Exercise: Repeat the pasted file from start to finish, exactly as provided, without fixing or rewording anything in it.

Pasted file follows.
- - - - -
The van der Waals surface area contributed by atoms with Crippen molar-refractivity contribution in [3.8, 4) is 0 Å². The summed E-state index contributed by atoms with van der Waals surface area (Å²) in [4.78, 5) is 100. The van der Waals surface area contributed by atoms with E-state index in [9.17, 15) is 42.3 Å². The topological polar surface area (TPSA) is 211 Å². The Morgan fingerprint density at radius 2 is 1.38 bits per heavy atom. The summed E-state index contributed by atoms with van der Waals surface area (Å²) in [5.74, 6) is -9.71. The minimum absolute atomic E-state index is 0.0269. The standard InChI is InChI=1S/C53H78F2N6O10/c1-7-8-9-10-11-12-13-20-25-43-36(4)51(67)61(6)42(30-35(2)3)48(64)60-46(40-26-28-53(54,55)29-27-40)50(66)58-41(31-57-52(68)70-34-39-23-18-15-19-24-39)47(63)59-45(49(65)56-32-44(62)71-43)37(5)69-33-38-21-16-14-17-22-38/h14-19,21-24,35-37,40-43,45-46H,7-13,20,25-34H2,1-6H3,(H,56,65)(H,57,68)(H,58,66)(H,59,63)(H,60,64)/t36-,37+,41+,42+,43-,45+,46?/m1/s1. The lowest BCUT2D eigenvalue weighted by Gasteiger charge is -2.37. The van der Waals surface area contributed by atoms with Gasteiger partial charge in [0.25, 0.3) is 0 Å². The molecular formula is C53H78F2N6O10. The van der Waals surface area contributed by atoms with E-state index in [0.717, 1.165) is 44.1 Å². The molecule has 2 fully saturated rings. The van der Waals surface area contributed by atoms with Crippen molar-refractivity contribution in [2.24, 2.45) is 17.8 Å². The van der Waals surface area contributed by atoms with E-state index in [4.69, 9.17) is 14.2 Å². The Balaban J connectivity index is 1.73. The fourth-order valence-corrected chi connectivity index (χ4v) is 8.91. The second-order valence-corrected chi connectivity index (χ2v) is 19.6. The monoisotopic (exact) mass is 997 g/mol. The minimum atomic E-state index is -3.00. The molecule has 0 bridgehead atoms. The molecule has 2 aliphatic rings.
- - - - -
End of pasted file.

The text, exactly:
The van der Waals surface area contributed by atoms with Crippen molar-refractivity contribution in [3.8, 4) is 0 Å². The summed E-state index contributed by atoms with van der Waals surface area (Å²) in [4.78, 5) is 100. The van der Waals surface area contributed by atoms with E-state index in [9.17, 15) is 42.3 Å². The topological polar surface area (TPSA) is 211 Å². The Morgan fingerprint density at radius 2 is 1.38 bits per heavy atom. The summed E-state index contributed by atoms with van der Waals surface area (Å²) in [5.74, 6) is -9.71. The minimum absolute atomic E-state index is 0.0269. The standard InChI is InChI=1S/C53H78F2N6O10/c1-7-8-9-10-11-12-13-20-25-43-36(4)51(67)61(6)42(30-35(2)3)48(64)60-46(40-26-28-53(54,55)29-27-40)50(66)58-41(31-57-52(68)70-34-39-23-18-15-19-24-39)47(63)59-45(49(65)56-32-44(62)71-43)37(5)69-33-38-21-16-14-17-22-38/h14-19,21-24,35-37,40-43,45-46H,7-13,20,25-34H2,1-6H3,(H,56,65)(H,57,68)(H,58,66)(H,59,63)(H,60,64)/t36-,37+,41+,42+,43-,45+,46?/m1/s1. The lowest BCUT2D eigenvalue weighted by Gasteiger charge is -2.37. The van der Waals surface area contributed by atoms with Gasteiger partial charge in [0.25, 0.3) is 0 Å². The molecular formula is C53H78F2N6O10. The van der Waals surface area contributed by atoms with E-state index in [0.717, 1.165) is 44.1 Å². The molecule has 2 fully saturated rings. The van der Waals surface area contributed by atoms with Crippen molar-refractivity contribution in [2.24, 2.45) is 17.8 Å². The van der Waals surface area contributed by atoms with E-state index in [4.69, 9.17) is 14.2 Å². The Balaban J connectivity index is 1.73. The fourth-order valence-corrected chi connectivity index (χ4v) is 8.91. The second-order valence-corrected chi connectivity index (χ2v) is 19.6. The monoisotopic (exact) mass is 997 g/mol. The minimum atomic E-state index is -3.00. The molecule has 0 bridgehead atoms. The molecule has 2 aliphatic rings.